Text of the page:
The parents aren’t exactly oblivious to Kevin’s vileness, but they seem to put it in the same class as, say, not asking to be excused from the table at the end of dinner. The eternal optimism and cheerful naivete that he brings to patriarch Rusty are endearing, if baffling, in the face of disaster, humiliation and other bodily horrors rained upon the Griswolds. Rusty, who tries to fix things by crossing out “vagina” and writing “penis,” dreams of taking the whole family for a ride on Walley World’s most famous attraction, the Velociraptor Roller Coaster. More bullish observers believe it has a shot at matching New Line and Warner Bros.’ We’re the Millers, which likewise opened Wednesday and earned $37 million in its first five days in August 2013.

Kevin is not entirely responsible for the R rating — the movie has sex gags and even a flash or two of nudity — but he could have certainly earned it on his own. Some moviegoers might recoil, yet “Vacation” would have been drab had it been populated with the same bratty-but-harmless youngsters as every other family movie. Helms is nicely matched by Applegate, who mostly is relegated to the sweet, supporting wife stereotype — but not before delivering a brutally funny early scene in which Debbie relives her drunken sorority-sister glory.

The best parts of this film are when Helms puts his musical talent into earnestly singing Seal’s “Kiss from a Rose.” He plays the well-meaning buffoon well, but Helms lacks the hint of darkness that Chevy Chase brought to Clark Griswold. In any case, Rusty, after procuring a ridiculous Albanian rental car that steals a few scenes of its own, makes one mistake after another as he blunders toward Walley World with his reluctant family.

One way to update “Vacation” might have been to play with those changes, but instead the movie stays rooted firmly in the original’s tired marital dynamics. On a stop in Texas, Debbie allows her attraction to Audrey’s buff, cattle breeding, conservative husband Stone (Chris Hemsworth) to get the better of her. And there’s a visit to Rusty’s sister, Audrey (Leslie Mann), who has also grown up and whose husband (Chris Hemsworth of the “Thor” movies) is a weatherman who exudes a dangerous amount of sexiness. The script’s sharpest jokes are topical takes on changing family life —– keeping up with the Joneses in the Instagram age, talking to your kids about “gender fluidity,” navigating an unfamiliar city as a rogue GPS system barks at you in Korean.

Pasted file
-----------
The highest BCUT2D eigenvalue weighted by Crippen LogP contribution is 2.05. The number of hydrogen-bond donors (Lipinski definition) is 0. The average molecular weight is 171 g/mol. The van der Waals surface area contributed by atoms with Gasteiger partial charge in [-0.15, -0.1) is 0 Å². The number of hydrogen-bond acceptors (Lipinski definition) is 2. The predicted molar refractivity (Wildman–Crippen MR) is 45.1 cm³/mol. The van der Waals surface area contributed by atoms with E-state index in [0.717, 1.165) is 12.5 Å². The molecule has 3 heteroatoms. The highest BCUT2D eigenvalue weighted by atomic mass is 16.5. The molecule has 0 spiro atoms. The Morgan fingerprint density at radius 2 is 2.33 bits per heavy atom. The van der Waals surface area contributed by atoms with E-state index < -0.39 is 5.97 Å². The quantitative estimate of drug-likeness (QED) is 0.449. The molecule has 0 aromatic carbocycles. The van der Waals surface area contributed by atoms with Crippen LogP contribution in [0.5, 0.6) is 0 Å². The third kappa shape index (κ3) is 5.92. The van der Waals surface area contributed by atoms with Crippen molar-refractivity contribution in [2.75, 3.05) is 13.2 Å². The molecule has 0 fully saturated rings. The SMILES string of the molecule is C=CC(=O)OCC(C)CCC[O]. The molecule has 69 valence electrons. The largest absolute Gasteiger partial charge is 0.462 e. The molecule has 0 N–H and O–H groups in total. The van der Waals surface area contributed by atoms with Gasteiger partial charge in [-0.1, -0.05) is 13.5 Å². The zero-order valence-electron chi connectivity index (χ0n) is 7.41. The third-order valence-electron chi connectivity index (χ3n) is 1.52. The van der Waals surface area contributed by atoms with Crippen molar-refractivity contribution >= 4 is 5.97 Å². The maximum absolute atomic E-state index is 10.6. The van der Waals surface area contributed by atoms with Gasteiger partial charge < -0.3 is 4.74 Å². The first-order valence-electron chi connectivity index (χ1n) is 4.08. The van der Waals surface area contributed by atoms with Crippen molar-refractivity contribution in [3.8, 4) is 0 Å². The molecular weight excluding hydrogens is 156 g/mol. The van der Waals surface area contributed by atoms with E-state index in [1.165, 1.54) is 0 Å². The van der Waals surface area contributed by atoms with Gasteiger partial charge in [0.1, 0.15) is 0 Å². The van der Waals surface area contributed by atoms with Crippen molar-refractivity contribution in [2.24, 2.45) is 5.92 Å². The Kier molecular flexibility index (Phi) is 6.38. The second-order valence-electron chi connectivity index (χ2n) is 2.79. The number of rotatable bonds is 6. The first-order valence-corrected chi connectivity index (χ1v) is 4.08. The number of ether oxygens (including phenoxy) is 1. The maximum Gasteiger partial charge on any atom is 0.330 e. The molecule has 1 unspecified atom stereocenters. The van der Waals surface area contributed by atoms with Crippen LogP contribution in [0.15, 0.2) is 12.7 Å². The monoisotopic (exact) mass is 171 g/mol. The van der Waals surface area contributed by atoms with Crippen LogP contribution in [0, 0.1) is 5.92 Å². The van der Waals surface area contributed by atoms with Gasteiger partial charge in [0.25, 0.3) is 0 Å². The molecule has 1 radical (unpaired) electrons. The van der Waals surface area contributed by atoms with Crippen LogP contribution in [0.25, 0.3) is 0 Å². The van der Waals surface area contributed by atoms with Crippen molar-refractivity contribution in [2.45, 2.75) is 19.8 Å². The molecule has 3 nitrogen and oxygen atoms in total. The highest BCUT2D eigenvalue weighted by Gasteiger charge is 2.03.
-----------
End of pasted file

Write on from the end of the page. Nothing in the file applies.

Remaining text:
As in the original, the hapless dad just wants to show his family a good time, and Helms excels at scenes of clueless exuberance, whether belting out a Seal song while at the wheel of the Prancer or failing as a romantic wingman when James meets a girl by the motel pool. As a family, The Griswolds have a few funny moments, mostly from Steele Stebbins performance, but they spend most of the film trying to dig their way out of absurd situations.

There’s an entire gender-studies thesis contained in the masculine anxieties expressed in “Vacation.” Rusty bemoans that he’s not cool enough for Debbie, who has slept with more partners than he, but doesn’t even notice when Chris Hemsworth, as a conservative Ken doll weatherman with a Farrah Fawcett hairdo, grinds at the duo. There’s a freshness to the relationship between the brothers too, as the younger sibling, for once, is the bully, and the older one a poetry-writing softie, and both Gisondo and Stebbins have good timing and natural instincts as actors.

Applegate, as Debbie, dutifully plays the role of an unruly woman who has been tamed by domesticity and left to reassure her husband of his capabilities as a man. Rogue Nation, embraced by critics and costing $150 million to make, also makes a major play overseas this weekend, opening in 40 markets, or 40 percent of the marketplace (it doesn’t debut until China until Sept. 9). Cruise remains a far bigger star overseas; his standing at the U.S. box office — at least among women — took a big hit after his couch-jumping escapade on The Oprah Winfrey Show in 2005.

Thirty years later, funny women are still underused — this time it’s Applegate and Leslie Mann as Rusty’s sister, who seems to exist in the movie only to beam radiantly at her husband, hunky local weatherman Stone Crandall (Chris Hemsworth). The guys are more fortunate: Hemsworth has one of the movie’s most memorable scenes, in an extended visual joke about his impressive anatomy, and Charlie Day creates a delightfully unhinged character out of a river-rafting tour guide reeling from a recent breakup. When Chase and D’Angelo appear in a short scene late in the film, like Stan Lee in a Marvel movie, it’s supposed to reward “Vacation’s” fan base with a moment of sweet recognition.